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  Tools of Action for Media Addicts 

These actions support media sobriety

  Tools of Action for Media Addicts

  Tools of Action for Media Addicts

These actions support media sobriety

  1. Go to meetings—We attend MAA meetings to learn about media addiction, stop isolating, gain support, and identify with other recovering media addicts. Meetings are the platform we use to build a robust personal support network and a real sense of belonging. We encourage newcomers to attend 90 meetings in 90 days to jump-start their recovery.

  2. Give service—Giving service right away is THE MASTER PLAN for finding success in getting and staying media sober. Service gives us immediate purpose and connection within our fellowship. We suggest that every newcomer and old-timer choose a home group and take on a service position. Any form of service, such as moderator, time-keeper, action partner, dashboard operator, etc., adds to the quality of our own recovery and helps us stay sober. Sponsoring and carrying the message to the media addict who still suffers is the cornerstone of our own personal recovery.

  3. Work with a sponsor—A sponsor is a media-sober member of MAA who is working MAA's Steps and Tools to the best of their ability. We ask a sponsor to guide us through the Twelve Steps and assist us in staying media-sober. We work closely with our sponsor to discover what behaviors, emotions, situations, and circumstances trigger the “phenomenon of craving," and the things that may contribute to being out of control and compulsively using media.

  4. Fast from unnecessary media—Fasting is an essential tool if someone sincerely desires relief from media addiction. It is the tourniquet we use to stop the bleeding. We strongly advocate fasting from unnecessary media long enough to break the compulsive cycle. By fasting from all media except what is necessary for work, school, or family needs, we see our media addiction with greater clarity, detoxify our minds and bodies from the overuse of media, and begin to connect to ourselves and others in deeper and healthier ways.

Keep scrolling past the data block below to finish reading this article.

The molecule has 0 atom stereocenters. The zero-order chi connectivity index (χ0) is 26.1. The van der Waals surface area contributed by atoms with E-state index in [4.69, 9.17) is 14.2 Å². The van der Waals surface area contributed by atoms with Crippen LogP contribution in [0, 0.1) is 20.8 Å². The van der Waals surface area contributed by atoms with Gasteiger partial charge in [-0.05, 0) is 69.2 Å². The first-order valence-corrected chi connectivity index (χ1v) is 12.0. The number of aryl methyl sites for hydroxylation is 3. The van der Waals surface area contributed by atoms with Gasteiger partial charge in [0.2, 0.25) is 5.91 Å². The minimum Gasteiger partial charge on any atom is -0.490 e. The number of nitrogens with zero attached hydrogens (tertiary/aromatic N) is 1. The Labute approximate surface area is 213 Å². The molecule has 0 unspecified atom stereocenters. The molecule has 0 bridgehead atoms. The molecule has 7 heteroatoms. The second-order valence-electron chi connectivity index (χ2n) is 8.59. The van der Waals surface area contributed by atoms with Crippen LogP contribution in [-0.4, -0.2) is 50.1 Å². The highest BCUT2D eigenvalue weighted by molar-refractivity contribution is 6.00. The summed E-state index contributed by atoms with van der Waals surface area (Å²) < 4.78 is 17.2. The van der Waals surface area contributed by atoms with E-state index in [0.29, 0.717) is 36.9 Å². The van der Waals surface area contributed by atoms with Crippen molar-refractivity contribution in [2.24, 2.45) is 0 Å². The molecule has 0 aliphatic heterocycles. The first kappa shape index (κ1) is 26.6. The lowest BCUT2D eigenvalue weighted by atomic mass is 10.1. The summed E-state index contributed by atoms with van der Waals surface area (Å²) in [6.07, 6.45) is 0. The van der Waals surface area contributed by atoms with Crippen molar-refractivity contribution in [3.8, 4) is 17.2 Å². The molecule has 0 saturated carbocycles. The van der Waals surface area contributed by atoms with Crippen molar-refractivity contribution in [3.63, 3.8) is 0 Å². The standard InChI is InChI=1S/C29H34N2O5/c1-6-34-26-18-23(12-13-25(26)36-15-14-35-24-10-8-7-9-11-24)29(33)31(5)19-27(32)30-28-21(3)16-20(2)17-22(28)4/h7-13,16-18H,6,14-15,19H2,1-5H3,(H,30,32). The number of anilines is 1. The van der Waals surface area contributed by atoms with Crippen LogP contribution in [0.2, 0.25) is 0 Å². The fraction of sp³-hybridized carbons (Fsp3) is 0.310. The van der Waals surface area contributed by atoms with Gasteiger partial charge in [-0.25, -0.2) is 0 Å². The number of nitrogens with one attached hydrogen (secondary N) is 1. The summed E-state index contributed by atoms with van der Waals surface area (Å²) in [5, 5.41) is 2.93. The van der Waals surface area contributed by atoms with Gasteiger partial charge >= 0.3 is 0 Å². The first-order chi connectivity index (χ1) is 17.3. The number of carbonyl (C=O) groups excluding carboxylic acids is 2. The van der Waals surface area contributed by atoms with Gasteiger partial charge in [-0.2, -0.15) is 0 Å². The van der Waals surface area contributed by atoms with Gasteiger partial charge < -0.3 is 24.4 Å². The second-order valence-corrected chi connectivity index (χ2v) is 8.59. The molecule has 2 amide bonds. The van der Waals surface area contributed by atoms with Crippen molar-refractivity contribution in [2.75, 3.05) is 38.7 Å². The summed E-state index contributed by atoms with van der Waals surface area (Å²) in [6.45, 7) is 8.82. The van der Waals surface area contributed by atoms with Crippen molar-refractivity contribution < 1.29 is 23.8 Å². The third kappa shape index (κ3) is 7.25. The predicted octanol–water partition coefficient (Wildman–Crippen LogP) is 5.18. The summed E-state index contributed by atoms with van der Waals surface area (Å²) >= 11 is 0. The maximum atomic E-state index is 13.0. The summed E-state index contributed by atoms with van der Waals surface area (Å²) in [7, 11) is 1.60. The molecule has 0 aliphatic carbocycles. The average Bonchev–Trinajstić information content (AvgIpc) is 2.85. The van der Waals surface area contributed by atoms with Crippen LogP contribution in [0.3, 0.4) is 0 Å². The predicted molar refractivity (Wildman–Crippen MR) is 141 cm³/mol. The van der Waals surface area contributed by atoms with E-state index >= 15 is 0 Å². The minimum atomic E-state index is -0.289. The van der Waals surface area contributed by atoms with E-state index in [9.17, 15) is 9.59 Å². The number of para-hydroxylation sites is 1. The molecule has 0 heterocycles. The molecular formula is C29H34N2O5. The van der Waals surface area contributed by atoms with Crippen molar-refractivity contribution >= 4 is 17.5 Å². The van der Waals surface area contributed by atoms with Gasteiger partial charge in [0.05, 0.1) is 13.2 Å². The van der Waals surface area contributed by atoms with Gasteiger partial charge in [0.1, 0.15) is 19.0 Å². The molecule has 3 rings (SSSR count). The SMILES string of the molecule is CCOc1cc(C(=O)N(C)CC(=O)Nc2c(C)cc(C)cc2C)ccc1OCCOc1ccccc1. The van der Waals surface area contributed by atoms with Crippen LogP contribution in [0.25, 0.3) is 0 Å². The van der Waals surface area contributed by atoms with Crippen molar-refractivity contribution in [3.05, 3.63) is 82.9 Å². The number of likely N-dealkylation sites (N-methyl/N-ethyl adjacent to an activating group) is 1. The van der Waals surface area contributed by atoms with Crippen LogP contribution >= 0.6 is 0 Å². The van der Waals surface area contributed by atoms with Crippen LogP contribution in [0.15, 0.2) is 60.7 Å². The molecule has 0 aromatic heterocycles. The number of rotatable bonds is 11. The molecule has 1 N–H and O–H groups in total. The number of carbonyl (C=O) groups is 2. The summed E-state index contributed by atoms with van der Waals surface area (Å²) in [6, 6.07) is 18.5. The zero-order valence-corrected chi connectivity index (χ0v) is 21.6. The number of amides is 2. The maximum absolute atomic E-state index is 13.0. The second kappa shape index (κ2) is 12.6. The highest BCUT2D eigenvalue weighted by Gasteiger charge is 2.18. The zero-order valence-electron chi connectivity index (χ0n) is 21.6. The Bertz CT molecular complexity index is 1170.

5. Design a media replacement plan—Because media has become our main source of relief, relaxation, reward, recreation, and relationships, we need to find other activities we enjoy. A media replacement plan is an important system to create as soon as possible so we will have enjoyable and healthy activities to replace media.

  6. Create a media withdrawal plan—When we stop using media, we find there is often a period of withdrawal and detoxification. A media withdrawal plan provides us with a strategy to get the help and support we need during early abstinence. A sponsor and/or action partner help provide tools and guidance in creating this personal plan.

  7. Get an action partner and make outreach calls—We find it helpful to pair up with an action partner to help us stay accountable with our media usage on a regular basis. Media addiction isolated us from real people. We recover from loneliness and gain support by making frequent outreach calls to other media addicts. We use our support network to bookend our media use.

  8. Prioritize sleep and body care—Our ability to get sober and stay sober from media includes getting proper rest and a good night's sleep. Therefore, we suggest setting a media curfew for ourselves along with a regular bedtime. We keep electronic media out of the bedroom. During the day, we stay connected to our bodies by eating nourishing food and getting proper exercise and fresh air.

  9. Meditate—We regularly take time to meditate in order to feed our spirits in ways that media never could. Meditation helps us connect to a Power greater than ourselves which then trains our mind to turn to this Power rather than seek relief through media.

  10. Read recovery literature—We regularly read and study MAA literature as well as the literature of Alcoholics Anonymous to deepen our understanding of addiction and the pathway to freedom and recovery.

  11. Clarify through writing—When we write our thoughts down, it allows us to see our disease more clearly. Writing is an indispensable tool for working through our emotions. When we put our difficulties down on paper, it becomes easier to understand a situation and discern any necessary action.

  12. Develop a media sobriety plan—After we have fasted and become media sober (i.e., abstinent from all unnecessary media) and taken all Twelve Steps with a sponsor, we work with our sponsor to create a media sobriety plan. This plan outlines our personal intentions for media usage. It is our unique guide to making media decisions, as it defines what, when, how, where, and why we use our devices. For many of us, our sobriety plan becomes a continuation of our media fast, that is, refraining from any unnecessary media. Ultimately, our media sobriety plan excludes any media that is our alcoholic (bottom line) media. We continue to re-evaluate our plan with our sponsor to stay media accountable and prevent relapsing.

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